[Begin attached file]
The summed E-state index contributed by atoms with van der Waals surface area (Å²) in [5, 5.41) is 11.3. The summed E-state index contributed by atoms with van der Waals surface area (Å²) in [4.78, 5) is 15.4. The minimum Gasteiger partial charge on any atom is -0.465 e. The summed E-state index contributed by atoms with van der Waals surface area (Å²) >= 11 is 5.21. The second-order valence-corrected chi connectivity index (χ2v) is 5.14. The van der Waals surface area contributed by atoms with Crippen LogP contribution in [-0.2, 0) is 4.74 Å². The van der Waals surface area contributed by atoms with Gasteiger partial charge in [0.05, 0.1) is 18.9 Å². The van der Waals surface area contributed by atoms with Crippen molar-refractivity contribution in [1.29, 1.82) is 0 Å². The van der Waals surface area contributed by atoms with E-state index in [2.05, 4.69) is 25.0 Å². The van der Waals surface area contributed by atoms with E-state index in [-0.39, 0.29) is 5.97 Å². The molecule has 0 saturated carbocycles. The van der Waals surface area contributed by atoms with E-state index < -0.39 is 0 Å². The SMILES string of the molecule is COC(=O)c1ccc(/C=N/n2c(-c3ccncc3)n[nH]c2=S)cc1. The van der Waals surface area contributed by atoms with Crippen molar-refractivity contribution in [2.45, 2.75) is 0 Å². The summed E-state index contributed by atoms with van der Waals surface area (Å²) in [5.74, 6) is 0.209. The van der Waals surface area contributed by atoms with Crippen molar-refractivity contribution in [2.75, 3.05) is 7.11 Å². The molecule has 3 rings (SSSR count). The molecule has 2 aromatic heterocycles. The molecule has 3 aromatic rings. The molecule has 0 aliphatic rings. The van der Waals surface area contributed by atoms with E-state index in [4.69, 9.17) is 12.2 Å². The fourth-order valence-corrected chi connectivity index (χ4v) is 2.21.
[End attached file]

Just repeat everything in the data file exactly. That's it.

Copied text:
The summed E-state index contributed by atoms with van der Waals surface area (Å²) in [5, 5.41) is 11.3. The summed E-state index contributed by atoms with van der Waals surface area (Å²) in [4.78, 5) is 15.4. The minimum Gasteiger partial charge on any atom is -0.465 e. The summed E-state index contributed by atoms with van der Waals surface area (Å²) >= 11 is 5.21. The second-order valence-corrected chi connectivity index (χ2v) is 5.14. The van der Waals surface area contributed by atoms with Crippen LogP contribution in [-0.2, 0) is 4.74 Å². The van der Waals surface area contributed by atoms with Gasteiger partial charge in [0.05, 0.1) is 18.9 Å². The van der Waals surface area contributed by atoms with Crippen molar-refractivity contribution in [1.29, 1.82) is 0 Å². The van der Waals surface area contributed by atoms with E-state index in [2.05, 4.69) is 25.0 Å². The van der Waals surface area contributed by atoms with E-state index in [-0.39, 0.29) is 5.97 Å². The molecule has 0 saturated carbocycles. The van der Waals surface area contributed by atoms with E-state index < -0.39 is 0 Å². The SMILES string of the molecule is COC(=O)c1ccc(/C=N/n2c(-c3ccncc3)n[nH]c2=S)cc1. The van der Waals surface area contributed by atoms with Crippen molar-refractivity contribution in [2.45, 2.75) is 0 Å². The summed E-state index contributed by atoms with van der Waals surface area (Å²) in [5.74, 6) is 0.209. The van der Waals surface area contributed by atoms with Crippen molar-refractivity contribution in [2.75, 3.05) is 7.11 Å². The molecule has 3 rings (SSSR count). The molecule has 2 aromatic heterocycles. The molecule has 3 aromatic rings. The molecule has 0 aliphatic rings. The van der Waals surface area contributed by atoms with E-state index in [4.69, 9.17) is 12.2 Å². The fourth-order valence-corrected chi connectivity index (χ4v) is 2.21.